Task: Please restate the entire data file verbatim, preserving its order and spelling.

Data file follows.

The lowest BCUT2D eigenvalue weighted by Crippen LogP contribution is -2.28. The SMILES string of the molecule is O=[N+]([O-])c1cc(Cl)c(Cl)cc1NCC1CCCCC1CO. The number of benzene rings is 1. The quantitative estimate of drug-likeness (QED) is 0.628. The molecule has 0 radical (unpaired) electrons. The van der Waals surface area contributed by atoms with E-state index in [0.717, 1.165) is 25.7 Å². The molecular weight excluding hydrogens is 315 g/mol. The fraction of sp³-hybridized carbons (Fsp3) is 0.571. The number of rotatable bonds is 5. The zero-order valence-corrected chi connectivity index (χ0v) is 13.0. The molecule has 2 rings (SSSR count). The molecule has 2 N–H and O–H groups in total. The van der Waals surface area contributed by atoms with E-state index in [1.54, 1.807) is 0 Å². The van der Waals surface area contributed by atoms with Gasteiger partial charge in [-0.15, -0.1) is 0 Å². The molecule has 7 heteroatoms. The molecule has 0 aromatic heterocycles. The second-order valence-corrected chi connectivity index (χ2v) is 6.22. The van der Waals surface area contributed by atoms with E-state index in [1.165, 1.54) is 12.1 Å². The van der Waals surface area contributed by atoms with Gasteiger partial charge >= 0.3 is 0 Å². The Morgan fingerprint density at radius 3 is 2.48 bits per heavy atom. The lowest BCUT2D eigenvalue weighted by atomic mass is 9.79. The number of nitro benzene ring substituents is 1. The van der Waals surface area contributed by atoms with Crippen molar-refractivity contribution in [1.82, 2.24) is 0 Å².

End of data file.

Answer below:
The lowest BCUT2D eigenvalue weighted by Crippen LogP contribution is -2.28. The SMILES string of the molecule is O=[N+]([O-])c1cc(Cl)c(Cl)cc1NCC1CCCCC1CO. The number of benzene rings is 1. The quantitative estimate of drug-likeness (QED) is 0.628. The molecule has 0 radical (unpaired) electrons. The van der Waals surface area contributed by atoms with E-state index in [0.717, 1.165) is 25.7 Å². The molecular weight excluding hydrogens is 315 g/mol. The fraction of sp³-hybridized carbons (Fsp3) is 0.571. The number of rotatable bonds is 5. The zero-order valence-corrected chi connectivity index (χ0v) is 13.0. The molecule has 2 rings (SSSR count). The molecule has 2 N–H and O–H groups in total. The van der Waals surface area contributed by atoms with E-state index in [1.54, 1.807) is 0 Å². The van der Waals surface area contributed by atoms with Gasteiger partial charge in [-0.15, -0.1) is 0 Å². The molecule has 7 heteroatoms. The molecule has 0 aromatic heterocycles. The second-order valence-corrected chi connectivity index (χ2v) is 6.22. The van der Waals surface area contributed by atoms with E-state index in [1.165, 1.54) is 12.1 Å². The van der Waals surface area contributed by atoms with Gasteiger partial charge >= 0.3 is 0 Å². The Morgan fingerprint density at radius 3 is 2.48 bits per heavy atom. The lowest BCUT2D eigenvalue weighted by atomic mass is 9.79. The number of nitro benzene ring substituents is 1. The van der Waals surface area contributed by atoms with Crippen molar-refractivity contribution in [1.82, 2.24) is 0 Å².